Spiders don’t need much encouragement to take up residence in our gardens! They’re quite happy in leaf litter, stacks of rubble, or piles of logs. A healthy spider population helps to reduce insect pests and maintain a natural balance, so we should welcome them into our green spaces.
A recent arrival in the UK from the continent is a large and colourful variety known as the wasp spider. Although it may look scary it isn’t dangerous and is actually related to the common garden spider.
The spread of these wasp spiders may be linked to climate change, especially with milder winters that let young spiders survive into springtime. If you have a sighting in your garden the British Arachnological Society (BAS) will be keen to learn about it from you.
Want to find out more about this exotic and distinctive looking species? Get your questions answered here...
What is a wasp spider?
The wasp spider is a species of orb-web spider from the genus known as Argiope bruennichi. It has striking yellow and black markings on its abdomen, hence the name. It typically inhabits Mediterranean countries but has recently been colonised in the UK.
Dawn or dusk is the time for spiral orb-web building by this black and yellow spider taking around an hour to construct. When wasp spiders are young the web is a circular zigzagging design, and as the spider ages, it makes a zig-zag shape with a decoration at the centre which acts as an insect attraction reflecting UV light.
What does a wasp spider look like?
The female wasp spider is around 17mm with the male measuring less than 5mm. The abdomen of the female wasp spider has yellow, black, and white stripes, with this wasp-like appearance deterring predators as it looks so defensive.
The legs of the wasp spider are off white with dark rings, and the third pair of legs are much shorter than the others. The combination of the head and thorax are covered with silver hair.
The male wasp spider is much smaller. The reason for this extreme difference in size is evolutionary as males often get eaten by the females after mating, and use the protein from the male partner to grow their eggs.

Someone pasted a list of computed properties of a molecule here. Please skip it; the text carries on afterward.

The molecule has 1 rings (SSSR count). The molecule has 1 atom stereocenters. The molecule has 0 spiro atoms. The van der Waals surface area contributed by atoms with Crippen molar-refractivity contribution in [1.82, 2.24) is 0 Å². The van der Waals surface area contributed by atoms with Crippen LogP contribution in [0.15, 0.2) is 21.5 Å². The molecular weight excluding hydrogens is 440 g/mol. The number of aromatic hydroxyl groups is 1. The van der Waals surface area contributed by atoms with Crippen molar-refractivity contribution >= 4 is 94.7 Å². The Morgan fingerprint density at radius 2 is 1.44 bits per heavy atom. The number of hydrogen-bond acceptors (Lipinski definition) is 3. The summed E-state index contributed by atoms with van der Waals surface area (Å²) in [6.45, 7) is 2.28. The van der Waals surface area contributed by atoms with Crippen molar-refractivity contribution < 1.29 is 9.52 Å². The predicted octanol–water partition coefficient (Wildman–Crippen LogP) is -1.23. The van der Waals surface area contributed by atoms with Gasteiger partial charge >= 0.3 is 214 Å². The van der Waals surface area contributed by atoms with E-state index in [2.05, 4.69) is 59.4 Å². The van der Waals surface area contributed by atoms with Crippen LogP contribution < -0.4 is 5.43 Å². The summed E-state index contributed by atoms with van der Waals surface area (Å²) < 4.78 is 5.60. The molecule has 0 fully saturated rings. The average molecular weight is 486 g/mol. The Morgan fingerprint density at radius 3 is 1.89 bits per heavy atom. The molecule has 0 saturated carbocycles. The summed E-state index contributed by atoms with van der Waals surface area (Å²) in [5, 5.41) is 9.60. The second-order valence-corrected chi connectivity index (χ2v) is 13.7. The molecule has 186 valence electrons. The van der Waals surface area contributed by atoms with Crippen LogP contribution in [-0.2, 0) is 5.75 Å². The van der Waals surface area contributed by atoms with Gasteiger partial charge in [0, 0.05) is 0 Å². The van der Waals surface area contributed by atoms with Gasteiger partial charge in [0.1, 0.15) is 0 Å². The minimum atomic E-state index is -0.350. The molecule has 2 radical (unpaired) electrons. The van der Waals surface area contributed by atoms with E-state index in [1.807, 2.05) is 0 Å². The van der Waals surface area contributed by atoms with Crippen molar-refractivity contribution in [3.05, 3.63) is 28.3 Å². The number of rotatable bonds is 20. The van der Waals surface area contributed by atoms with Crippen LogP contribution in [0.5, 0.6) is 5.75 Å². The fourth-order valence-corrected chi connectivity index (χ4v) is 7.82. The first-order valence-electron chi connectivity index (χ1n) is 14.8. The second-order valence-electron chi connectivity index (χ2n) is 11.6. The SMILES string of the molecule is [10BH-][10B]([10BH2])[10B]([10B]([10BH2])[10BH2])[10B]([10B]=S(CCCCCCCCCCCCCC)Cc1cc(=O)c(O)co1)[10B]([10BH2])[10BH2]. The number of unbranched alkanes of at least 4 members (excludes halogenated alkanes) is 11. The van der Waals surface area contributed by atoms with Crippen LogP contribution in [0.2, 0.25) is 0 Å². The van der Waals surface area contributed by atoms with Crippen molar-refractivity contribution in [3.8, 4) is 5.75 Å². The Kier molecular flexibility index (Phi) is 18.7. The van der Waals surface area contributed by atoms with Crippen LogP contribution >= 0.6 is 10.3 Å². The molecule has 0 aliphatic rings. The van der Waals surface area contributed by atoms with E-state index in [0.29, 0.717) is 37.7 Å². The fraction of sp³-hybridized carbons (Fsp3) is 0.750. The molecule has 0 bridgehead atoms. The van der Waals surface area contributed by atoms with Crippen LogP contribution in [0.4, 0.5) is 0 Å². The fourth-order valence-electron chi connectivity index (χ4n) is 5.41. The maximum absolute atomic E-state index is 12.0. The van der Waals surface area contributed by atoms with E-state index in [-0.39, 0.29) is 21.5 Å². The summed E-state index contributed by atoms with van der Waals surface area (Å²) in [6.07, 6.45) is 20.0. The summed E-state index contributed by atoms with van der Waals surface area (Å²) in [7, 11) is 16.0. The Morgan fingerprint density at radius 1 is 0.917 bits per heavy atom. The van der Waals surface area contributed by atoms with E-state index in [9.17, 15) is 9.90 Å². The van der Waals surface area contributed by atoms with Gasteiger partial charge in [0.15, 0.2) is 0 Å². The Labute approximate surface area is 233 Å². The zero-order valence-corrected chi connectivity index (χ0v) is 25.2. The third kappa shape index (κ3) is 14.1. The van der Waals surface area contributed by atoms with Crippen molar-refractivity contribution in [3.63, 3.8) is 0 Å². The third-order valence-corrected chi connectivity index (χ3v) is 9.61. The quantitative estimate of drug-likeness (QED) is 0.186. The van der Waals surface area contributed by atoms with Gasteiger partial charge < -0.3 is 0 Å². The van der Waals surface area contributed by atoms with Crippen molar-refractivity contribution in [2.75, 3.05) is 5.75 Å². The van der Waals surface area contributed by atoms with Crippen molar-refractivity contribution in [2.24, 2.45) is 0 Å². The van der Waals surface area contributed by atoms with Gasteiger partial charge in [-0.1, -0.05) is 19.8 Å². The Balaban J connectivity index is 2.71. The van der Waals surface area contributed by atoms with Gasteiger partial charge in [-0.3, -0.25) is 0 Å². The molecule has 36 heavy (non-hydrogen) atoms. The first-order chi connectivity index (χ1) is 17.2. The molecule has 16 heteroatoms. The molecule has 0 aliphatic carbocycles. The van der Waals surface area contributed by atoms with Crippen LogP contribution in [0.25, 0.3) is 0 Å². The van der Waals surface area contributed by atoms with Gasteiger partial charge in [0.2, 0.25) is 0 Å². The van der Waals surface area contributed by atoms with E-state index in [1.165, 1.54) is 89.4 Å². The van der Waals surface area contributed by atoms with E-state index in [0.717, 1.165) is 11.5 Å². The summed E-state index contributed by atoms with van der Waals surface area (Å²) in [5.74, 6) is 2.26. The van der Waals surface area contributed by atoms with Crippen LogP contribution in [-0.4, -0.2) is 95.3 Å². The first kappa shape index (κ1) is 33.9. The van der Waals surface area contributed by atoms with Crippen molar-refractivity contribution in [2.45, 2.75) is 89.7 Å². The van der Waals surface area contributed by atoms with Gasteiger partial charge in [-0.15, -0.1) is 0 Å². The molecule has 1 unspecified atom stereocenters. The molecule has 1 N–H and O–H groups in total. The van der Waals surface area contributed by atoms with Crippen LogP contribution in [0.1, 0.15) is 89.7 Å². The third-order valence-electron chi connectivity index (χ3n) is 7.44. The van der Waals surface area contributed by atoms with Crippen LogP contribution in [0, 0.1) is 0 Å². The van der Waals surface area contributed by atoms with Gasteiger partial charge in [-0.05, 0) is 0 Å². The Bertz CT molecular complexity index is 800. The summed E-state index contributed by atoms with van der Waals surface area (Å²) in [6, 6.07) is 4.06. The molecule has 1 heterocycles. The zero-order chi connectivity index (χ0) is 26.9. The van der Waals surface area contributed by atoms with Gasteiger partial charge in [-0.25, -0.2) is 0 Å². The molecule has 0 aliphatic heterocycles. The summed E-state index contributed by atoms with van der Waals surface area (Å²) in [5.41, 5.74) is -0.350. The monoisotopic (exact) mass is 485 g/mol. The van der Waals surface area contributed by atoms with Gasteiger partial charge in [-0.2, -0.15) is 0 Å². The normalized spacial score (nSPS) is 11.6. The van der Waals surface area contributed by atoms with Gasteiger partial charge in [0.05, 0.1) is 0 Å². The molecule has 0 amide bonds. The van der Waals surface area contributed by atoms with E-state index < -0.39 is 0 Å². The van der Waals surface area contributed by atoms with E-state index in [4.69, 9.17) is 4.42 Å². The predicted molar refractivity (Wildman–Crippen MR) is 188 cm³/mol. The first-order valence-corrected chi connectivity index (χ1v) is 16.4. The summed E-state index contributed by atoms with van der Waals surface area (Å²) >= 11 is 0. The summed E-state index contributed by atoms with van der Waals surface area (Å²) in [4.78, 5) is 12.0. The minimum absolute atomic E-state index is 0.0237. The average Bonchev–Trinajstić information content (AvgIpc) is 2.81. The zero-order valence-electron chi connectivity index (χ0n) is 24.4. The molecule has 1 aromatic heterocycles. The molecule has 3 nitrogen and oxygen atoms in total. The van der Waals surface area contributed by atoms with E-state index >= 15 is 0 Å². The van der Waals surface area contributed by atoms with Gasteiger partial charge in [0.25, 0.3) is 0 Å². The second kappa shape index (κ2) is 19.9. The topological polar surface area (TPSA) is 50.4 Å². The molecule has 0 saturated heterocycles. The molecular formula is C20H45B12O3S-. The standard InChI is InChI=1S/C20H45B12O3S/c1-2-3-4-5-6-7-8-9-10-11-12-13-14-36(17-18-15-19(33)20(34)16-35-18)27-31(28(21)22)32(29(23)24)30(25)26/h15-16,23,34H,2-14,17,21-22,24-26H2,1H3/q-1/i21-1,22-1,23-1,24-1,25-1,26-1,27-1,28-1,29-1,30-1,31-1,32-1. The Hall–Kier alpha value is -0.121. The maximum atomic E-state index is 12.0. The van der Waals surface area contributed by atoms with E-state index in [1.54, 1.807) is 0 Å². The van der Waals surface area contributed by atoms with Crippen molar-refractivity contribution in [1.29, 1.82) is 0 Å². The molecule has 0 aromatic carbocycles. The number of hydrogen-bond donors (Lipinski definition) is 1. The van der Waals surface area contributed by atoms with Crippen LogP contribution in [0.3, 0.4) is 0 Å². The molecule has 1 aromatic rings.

The male wasp spider also has two yellow stripes running along the underside of his abdomen but is predominantly brown.
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Is a wasp spider poisonous?
Although wasp spiders are extremely colourful and resemble a wasp they are completely harmless and cannot sting. They use venom to immobilise and kill their prey, but it’s not a deadly spider to humans.
Wasp spider bite
The wasp spider is capable of biting. There aren’t any serious risks from a wasp spider bite. Most spiders aren't aggressive and will only bite in self-defence - this is true of the wasp spider too - they prefer to avoid large prey.
Check also: Spider bites
What do wasp spiders eat?
Wasp spiders eat small invertebrates and particularly enjoy crickets and grasshoppers. They also feast on flies, bees, beetles, and moths. Taller vegetation is needed to support webs that are woven at exactly the right height for these victims.
When prey is caught in the spiral orb web the wasp spider will quickly immobilise it by wrapping it in a band of thick silk (stabilimentum) before biting it to inject a paralysing venom with an enzyme to destroy proteins.
Wasp spider facts
Did you know that:
- The species was first recorded in England in the 1920s at Rye in East Sussex.
- Wasp spiders are found mainly in the south of England but are spreading northwards as far as Shropshire and Derbyshire, Surrey and Hertfordshire.
- Habitats include towns and gardens, heathland and moorland, coastal and woodland environments.
- The female wasp spider makes one of the largest egg sacs of any spiders in the UK - about 25mm across - and this will be visible in vegetation near the web supported by a tangle of silk threads.
- The wasp spider web may be a way of dumping excess silk but its exact purpose is still yet to be explained.
- Key features of a wasp spider are the horizontal black and yellow abdomen patterns and the zigzag silk stabilimentum on the orb web.
- The wasp spider is about the same size as your garden spider and feeds typically on grasshoppers, but adapts to eating smaller insects in more confined spaces.
- Females tend to sit in the centre of their large orb web, whilst the males will wait at the edge until the female moults into a mature form. Then the male will dive in to mate and be eaten alive.
- Although wasp spiders are solitary and non-aggressive they may bite if they feel threatened, causing mild pain and swelling, but this could be intensified for people with allergies.
- The British Arachnological Society (BAS) is eager to hear about all sightings, particularly in October, which will help them understand the response of these spiders to our weather.
Keep in mind that we only aim to provide some useful information about wasp spiders in general. We cannot guarantee that the arachnids you're dealing with corresponds to the same description and are exactly the same.